The plot, if you can even call it that, is practically non-existent. The story meanders from one character to another, with very little rhyme or reason. I guess you could call it a character-based film, but the characters were less than intriguing. They either come off as not very believable or just simply boring. The filmmaker can't seem to make her mind up whether this should be a slice of life or a surreal journey, and it ends up failing at both. On the realism side- you get the boring old guy no one wants to talk to, the young adult who can't hold down a job, a little kid who decides that his piggy bank is his favorite toy, and a few more. On the surreal side- you have an abrasive homeless jerk who becomes an angel, an engaged man who decides he'd rather hang with miniature party buddies instead of getting married, and a man who shaves off all his hair for a beautiful woman and then turns into a chair at the end. Don't worry about explanations, character development, or intriguing dialogue because there isn't any.

When a plot is this weak, characters are this boring, and the conclusion is so unsatisfying, I struggle to find any redeeming qualities here. The sophomoric claymation certainly doesn't do it any favors either. $9.99 wants to be a surreal philosophical journey, but it's mostly just an underwhelming, unsatisfying series of vignettes that are poorly tied together. It's almost like someone took the film Waking Life, removed all the interesting dialogue and philosophy, and tacked on a sorry excuse for a plot. There's simply not much here worth watching, and you certainly won't find the meaning of life with $9.99.
9 out of 27 found this helpful. Was this review helpful? Sign in to vote.
Crash? No. Altman? No? Bukowski without the fun? Perhaps.
Chris Knipp12 July 2009
Warning: Spoilers
This stop-motion clay animation film has a scattered, episodic plot -- a handicap that, despite some technical accomplishment and good actors doing the voices, it never overcomes. It concerns people living in an apartment building. Whether it's located in Sydney or Tel Aviv seems to be unclear. This is said to be the first Israeli-Australian film co-production. The filmmakers are Israeli, many of the the voice actors, Aussies. What is clear is that the effect of the collaboration is distinctly downbeat. It left me feeling depressed not only due to the subject matter but also from wasting two hours. Well, it felt like that. It was really only 78 minutes.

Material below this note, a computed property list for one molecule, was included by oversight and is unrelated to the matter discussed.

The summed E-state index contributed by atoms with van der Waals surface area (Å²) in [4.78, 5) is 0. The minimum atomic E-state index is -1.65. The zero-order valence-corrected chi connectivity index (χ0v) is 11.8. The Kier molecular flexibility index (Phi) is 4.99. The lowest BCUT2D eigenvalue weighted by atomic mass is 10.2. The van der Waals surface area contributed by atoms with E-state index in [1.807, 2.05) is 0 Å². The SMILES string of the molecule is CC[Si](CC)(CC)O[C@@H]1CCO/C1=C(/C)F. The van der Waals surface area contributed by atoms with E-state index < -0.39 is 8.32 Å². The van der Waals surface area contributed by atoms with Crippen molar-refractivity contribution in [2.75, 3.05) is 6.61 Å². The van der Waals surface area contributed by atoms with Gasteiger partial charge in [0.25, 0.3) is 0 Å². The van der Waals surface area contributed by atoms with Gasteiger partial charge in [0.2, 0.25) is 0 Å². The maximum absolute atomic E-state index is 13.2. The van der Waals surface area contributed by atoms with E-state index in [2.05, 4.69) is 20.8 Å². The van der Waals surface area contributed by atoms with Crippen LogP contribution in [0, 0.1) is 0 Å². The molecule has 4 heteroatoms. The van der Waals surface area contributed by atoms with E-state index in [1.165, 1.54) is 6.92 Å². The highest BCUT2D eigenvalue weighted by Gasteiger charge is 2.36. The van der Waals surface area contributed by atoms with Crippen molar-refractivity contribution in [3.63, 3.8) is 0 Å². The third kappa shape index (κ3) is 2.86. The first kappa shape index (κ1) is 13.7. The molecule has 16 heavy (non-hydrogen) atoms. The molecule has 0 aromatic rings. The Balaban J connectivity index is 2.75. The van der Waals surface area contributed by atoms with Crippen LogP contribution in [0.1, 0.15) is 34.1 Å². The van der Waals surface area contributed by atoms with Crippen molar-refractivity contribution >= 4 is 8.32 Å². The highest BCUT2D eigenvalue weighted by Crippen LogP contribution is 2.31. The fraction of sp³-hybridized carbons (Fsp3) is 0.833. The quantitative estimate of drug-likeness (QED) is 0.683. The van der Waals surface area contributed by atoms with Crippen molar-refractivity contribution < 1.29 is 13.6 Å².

At the outset, before the opening credits, a man on the street resembling Bob Hoskins refuses to give a homeless man a dollar. The homeless man pulls out a revolver. The Hoskins type still refuses to give him money even under this extreme pressure, and as he walks away, the homeless man shoots himself. The film never achieves this level of intensity again.

Later the homeless man comes to visit the Hoskins type as an angel with wings. Hoskins' 28-year-old son lives with him and is unemployed; he has another employed son who's a re-possessor. The stay-at-home son gets fired from a one-day tryout on the repossession team for helping a man avoid having his appliance repossessed. A magician. A little boy grows so fond of his piggy bank (he takes it in to Show and Tell at school) that he won't smash it when it's full and secretly "sets it free" outdoors.

A supermodel likes her men smooth, not only hairless -- but boneless. Here the film moves into the realm of the grotesque and creepy, and it remains in a zone of the pointlessly weird to the end.

Also strange is another young man who is visited by matchstick-size frat boys who drink tiny beers and share joints with him. Is he the one who is heartsick because he and his girlfriend are estranged? The young men are hard to tell apart.

In a final flight of fantasy the unemployed son and his by now deranged father (burdened by guilt after the "angel," apparently still mortal after all, falls to his death from the apartment), follow a book on "How to Swim Like a Dolphin." This film suffers from a screenplay that never seems to know where it's going.

The trouble with "claymation" figures is that even when they look like real people, they appear dead. All the figures' lips look stuck on. The effect of the story, limited to a confined world like a Christmas garden seen up close, is claustrophobic. It's not that the film isn't adept technically. Skillful it is, at making faces and figures move. Though when they walk there's a limping, jerky effect, facial expressions are lifelike. But when you see a clay face weep, it's disconcerting because that remind you the face is clay.

The film interweaves the lives of twelve characters, and is based on the stories of Israeli writer Etgar Keret. This interweaving has led to blurbs comparing '$9.99' with 'Crash' and Altman's 'Short Cuts:' false advertising. No such levels of significance or quality are achieved here. Several characters are voiced by famous actors, including Anthony La Paglia (the Hoskins type) and Geoffrey Rush (the suicidal homeless man). As a 'San Francisco Chronicle' review comments, most of the characters are "broke, addicted, depressed, or crazy." There is sex, one case of male frontal nudity, and profanity. This isn't for kids by a long sight.

Tatia Rosenthal is an Israeli animator of talent and dedication. The short stories of Keret are puzzling and grim; in these juxtapositions, though the screenplay is by Keret himself, they never really come together in a coherent way, except to produce a unified sense of futility. The effect of episodic storytelling, tendentiousness and failed or marginal characters suggests Charles Bukowski -- but without any of the liberating lowlife zest of Bukowski's don't-give-a-damn world-view. Fans of the bizarre may be attracted by the film, and devotees of stop-motion animation, one supposes, might consider it a must-see. Others should studiously avoid it.